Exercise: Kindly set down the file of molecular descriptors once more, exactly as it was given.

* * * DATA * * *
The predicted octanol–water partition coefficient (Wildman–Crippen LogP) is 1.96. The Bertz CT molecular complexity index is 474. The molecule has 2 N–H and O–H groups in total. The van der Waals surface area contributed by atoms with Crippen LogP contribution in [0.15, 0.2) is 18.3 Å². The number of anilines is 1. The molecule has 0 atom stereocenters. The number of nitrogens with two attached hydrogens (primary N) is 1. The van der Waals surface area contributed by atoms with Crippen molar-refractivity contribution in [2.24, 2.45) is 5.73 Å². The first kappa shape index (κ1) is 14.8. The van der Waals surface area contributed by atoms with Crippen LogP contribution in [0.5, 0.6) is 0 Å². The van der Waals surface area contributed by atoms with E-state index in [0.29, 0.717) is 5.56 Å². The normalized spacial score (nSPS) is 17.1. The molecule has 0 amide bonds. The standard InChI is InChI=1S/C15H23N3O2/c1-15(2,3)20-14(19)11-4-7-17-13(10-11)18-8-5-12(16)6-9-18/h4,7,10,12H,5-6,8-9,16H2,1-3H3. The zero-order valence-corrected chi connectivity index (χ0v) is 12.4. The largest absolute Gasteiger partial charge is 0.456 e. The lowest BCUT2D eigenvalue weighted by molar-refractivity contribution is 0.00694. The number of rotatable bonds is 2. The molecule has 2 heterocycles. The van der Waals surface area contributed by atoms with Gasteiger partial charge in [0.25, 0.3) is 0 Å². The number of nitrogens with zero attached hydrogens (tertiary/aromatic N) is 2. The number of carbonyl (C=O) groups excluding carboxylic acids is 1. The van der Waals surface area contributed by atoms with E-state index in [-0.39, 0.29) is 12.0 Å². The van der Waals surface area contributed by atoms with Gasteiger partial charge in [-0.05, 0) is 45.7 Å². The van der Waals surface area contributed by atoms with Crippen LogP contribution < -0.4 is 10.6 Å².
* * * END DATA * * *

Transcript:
The predicted octanol–water partition coefficient (Wildman–Crippen LogP) is 1.96. The Bertz CT molecular complexity index is 474. The molecule has 2 N–H and O–H groups in total. The van der Waals surface area contributed by atoms with Crippen LogP contribution in [0.15, 0.2) is 18.3 Å². The number of anilines is 1. The molecule has 0 atom stereocenters. The number of nitrogens with two attached hydrogens (primary N) is 1. The van der Waals surface area contributed by atoms with Crippen molar-refractivity contribution in [2.24, 2.45) is 5.73 Å². The first kappa shape index (κ1) is 14.8. The van der Waals surface area contributed by atoms with Crippen LogP contribution in [0.5, 0.6) is 0 Å². The van der Waals surface area contributed by atoms with E-state index in [0.29, 0.717) is 5.56 Å². The normalized spacial score (nSPS) is 17.1. The molecule has 0 amide bonds. The standard InChI is InChI=1S/C15H23N3O2/c1-15(2,3)20-14(19)11-4-7-17-13(10-11)18-8-5-12(16)6-9-18/h4,7,10,12H,5-6,8-9,16H2,1-3H3. The zero-order valence-corrected chi connectivity index (χ0v) is 12.4. The largest absolute Gasteiger partial charge is 0.456 e. The lowest BCUT2D eigenvalue weighted by molar-refractivity contribution is 0.00694. The number of rotatable bonds is 2. The molecule has 2 heterocycles. The van der Waals surface area contributed by atoms with Gasteiger partial charge in [0.25, 0.3) is 0 Å². The number of nitrogens with zero attached hydrogens (tertiary/aromatic N) is 2. The number of carbonyl (C=O) groups excluding carboxylic acids is 1. The van der Waals surface area contributed by atoms with E-state index in [-0.39, 0.29) is 12.0 Å². The van der Waals surface area contributed by atoms with Gasteiger partial charge in [-0.05, 0) is 45.7 Å². The van der Waals surface area contributed by atoms with Crippen LogP contribution < -0.4 is 10.6 Å².